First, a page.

When is the worse time to make changes to your golf swing? Depending who you talk too, anytime will be the most popular answer. However, experience tells me that this answer is probably not the best for trying to play consistent golf. Over the years, I have tried to make changes during the middle of a round and rarely, and I mean rarely, has it work out in my favor. But does that really mean that making changes mid-round is a bad thing. What do you think?
Before you start lamenting and agreeing with me, let’s be honest; we have all tried to make changes during the middle of play due to frustration and poor ball contact. It is the curse of most amateur golfers. Not being patient enough to wait until their game comes around. I asked this very question and this is what you said:
As the poll went on, one other response caught my attention:
After some thought, this should have been my number one answer. I think of all the adjustments, I moved my ball position the most. I am not sure why I did not think of it first, but thanks to Padraig for showing me the errors of my ways. Michael Breed describes ball position as:
I am not sure I agree completely with Breed, but I remember making all these adjustments during a round or two in the past. Now, I purposely make changes forward and back to control my trajectory to make my shot, but not to try to fix a possible error in my swing. This is an important difference and one I think is the difference between intent and panic on the course.
It is important to make a change from time to time, but I do not think that the change should happen on the course. The practice range is our best friend when things are going sour and I avail myself of the cure as often as I can. So, the next time you are planning to change something during your round, I recommend you stay patient and wait. Your game will come back, I am sure of it!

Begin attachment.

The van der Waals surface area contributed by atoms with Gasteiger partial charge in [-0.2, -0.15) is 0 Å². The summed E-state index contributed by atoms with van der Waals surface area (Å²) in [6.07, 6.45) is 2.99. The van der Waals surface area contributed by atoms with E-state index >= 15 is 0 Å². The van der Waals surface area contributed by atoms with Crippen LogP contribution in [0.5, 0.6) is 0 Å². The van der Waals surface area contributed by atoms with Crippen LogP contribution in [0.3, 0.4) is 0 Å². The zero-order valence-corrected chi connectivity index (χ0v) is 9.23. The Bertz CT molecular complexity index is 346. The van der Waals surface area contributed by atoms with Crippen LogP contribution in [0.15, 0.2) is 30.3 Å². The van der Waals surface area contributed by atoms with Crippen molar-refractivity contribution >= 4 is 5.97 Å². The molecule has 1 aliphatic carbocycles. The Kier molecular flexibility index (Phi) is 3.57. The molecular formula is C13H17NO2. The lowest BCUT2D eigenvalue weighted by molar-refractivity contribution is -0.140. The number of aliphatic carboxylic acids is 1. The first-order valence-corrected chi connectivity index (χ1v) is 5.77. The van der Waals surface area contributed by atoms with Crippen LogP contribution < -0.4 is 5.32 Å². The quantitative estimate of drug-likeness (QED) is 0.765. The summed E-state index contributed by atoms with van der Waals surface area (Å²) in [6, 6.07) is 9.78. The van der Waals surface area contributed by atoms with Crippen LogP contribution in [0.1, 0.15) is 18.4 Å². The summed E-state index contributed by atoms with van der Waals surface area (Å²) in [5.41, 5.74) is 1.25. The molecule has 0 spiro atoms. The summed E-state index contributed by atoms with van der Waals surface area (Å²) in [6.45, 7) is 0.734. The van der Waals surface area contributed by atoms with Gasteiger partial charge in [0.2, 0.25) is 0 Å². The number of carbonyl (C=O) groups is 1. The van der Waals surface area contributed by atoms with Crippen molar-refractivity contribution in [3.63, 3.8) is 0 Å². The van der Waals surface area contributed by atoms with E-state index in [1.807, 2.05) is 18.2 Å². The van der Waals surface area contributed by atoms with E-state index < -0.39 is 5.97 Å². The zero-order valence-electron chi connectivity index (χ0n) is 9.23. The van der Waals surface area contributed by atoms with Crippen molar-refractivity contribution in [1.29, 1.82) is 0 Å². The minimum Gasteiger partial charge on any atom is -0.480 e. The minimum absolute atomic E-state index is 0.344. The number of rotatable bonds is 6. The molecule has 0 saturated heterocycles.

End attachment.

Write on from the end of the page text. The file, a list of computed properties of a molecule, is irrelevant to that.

I am a grateful golfer! See you on the links!
2 thoughts on “What to Change In Your Golf Swing”
As amateurs we have a harder time recreating our best from day today. But we make changes shot to shot during every round. We open the stance, or close it. Open the face, or close it. Swing inside to out, or outside to in, or straight through the line. We move the ball forward or back in our stance. Those are all things we have to do to create the shot types we need to make. So making adjustments to correct a bad swing day does seem natural to attempt, but I agree, it seldom solves whatever the issue is that causes a bad day.
I do try and check my setup to see if I’m off, maybe widen my stance or more often close it up a bit and check whether my weight has shifted too far back in my feet. If those don’t work, I just assume I’m not going to fix it and go back to taking one shot at a time and taking my medicine and maybe try adding an extra practice swing or two to help with confidence. The same thing on the putting green. I tend to putt better with my feet closer together and my weight more on the heels than the wider stances and forward lean I see on tour. I check myself to see if I have it right. If that solves it great, if not, nothing else is likely to.
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You articulated my view very well. There are constant, unintentional, adjustments we need to watch for during our swing set up and execution. Mpst of those, as you mentioned, has to donwith being an amateur.